From School Library Journal
Kindergarten-Grade 3-Micklethwait has found a successful formula for talking about art with children; her game of observation works as well in this "I Spy" book as in the first two. The challenge here is to find the animal in each of 20 famous paintings, which are beautifully reproduced in full color on glossy white pages. Some creatures are clearly visible, while others-such as the embroidered snake on the sleeve of Queen Elizabeth I's gown and the baby monkey in an Indian miniature-provide a challenge. The pictures are randomly arranged-a Titian appears before a Fernand Leger, a Peter Blume before a Lucas Cranach. The juxtapositions are startling as the pages are turned, but each work is interesting and begs to be lingered over and discussed. This title can be enjoyed by adults as well as by youngsters.Shirley Wilton, Ocean County College, Toms River, NJ
Copyright 1994 Reed Business Information, Inc.
Gr. 2-4. The latest in Micklethwait's I Spy series challenges children once again to look closely at art and to remember that pictures have content. The subject here is animals, with the text ("I spy with my little eye . . .") incorporating the name of an animal that appears in a large, glossy reproduction of a painting. Finding the animal requires children to look carefully: it will take some time to locate the tiny mouse hidden in Jan van Os' painting of flowers or the snake embroidered on Queen Elizabeth's sleeve in Isaac Oliver's Rainbow Portrait of Queen Elizabeth I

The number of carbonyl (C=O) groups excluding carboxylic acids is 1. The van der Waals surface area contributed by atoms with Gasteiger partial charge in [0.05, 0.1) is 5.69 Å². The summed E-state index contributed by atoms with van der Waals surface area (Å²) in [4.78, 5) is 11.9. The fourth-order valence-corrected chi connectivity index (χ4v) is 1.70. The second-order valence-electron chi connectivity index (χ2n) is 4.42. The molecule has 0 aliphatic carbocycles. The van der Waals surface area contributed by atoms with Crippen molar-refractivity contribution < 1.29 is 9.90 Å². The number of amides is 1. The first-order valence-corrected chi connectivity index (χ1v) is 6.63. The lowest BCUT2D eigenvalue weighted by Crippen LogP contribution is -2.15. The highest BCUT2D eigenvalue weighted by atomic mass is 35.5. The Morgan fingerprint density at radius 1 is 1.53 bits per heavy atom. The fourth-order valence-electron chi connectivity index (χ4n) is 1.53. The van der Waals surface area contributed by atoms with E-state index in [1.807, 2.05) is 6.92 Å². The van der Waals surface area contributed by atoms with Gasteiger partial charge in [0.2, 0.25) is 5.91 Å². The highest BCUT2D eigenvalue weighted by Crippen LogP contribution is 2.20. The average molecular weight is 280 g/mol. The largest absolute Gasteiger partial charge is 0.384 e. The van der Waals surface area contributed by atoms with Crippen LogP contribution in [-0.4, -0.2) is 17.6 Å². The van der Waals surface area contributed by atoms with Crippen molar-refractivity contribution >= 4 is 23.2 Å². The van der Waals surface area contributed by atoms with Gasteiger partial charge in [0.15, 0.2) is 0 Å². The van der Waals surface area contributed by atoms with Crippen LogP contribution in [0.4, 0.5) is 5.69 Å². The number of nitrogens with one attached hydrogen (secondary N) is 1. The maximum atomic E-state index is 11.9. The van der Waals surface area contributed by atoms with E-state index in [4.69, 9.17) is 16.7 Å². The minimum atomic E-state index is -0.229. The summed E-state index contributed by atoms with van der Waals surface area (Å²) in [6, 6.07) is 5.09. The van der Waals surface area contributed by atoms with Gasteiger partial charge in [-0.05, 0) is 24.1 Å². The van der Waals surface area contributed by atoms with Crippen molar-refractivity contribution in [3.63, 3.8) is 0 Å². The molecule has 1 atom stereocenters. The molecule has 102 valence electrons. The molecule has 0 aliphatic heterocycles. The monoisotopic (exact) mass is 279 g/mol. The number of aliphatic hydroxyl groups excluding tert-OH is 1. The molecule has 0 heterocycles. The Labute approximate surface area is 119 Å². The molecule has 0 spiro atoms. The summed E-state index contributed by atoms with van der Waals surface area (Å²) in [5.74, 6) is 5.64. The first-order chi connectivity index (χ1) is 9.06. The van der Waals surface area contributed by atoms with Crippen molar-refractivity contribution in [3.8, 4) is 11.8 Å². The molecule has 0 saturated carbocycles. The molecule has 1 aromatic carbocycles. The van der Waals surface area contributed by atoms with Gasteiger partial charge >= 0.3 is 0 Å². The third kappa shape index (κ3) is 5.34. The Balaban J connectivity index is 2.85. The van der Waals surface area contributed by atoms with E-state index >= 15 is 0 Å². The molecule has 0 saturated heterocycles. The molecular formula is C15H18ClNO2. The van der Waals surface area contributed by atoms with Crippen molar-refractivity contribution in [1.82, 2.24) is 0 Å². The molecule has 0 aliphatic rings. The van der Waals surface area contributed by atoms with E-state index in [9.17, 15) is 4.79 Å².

. Ranging from medieval to modern, the art includes non-Western and nonrepresentational work, and the pictures all have more than one interesting story, giving the book a staying power past the first reading. Mary Harris Veeder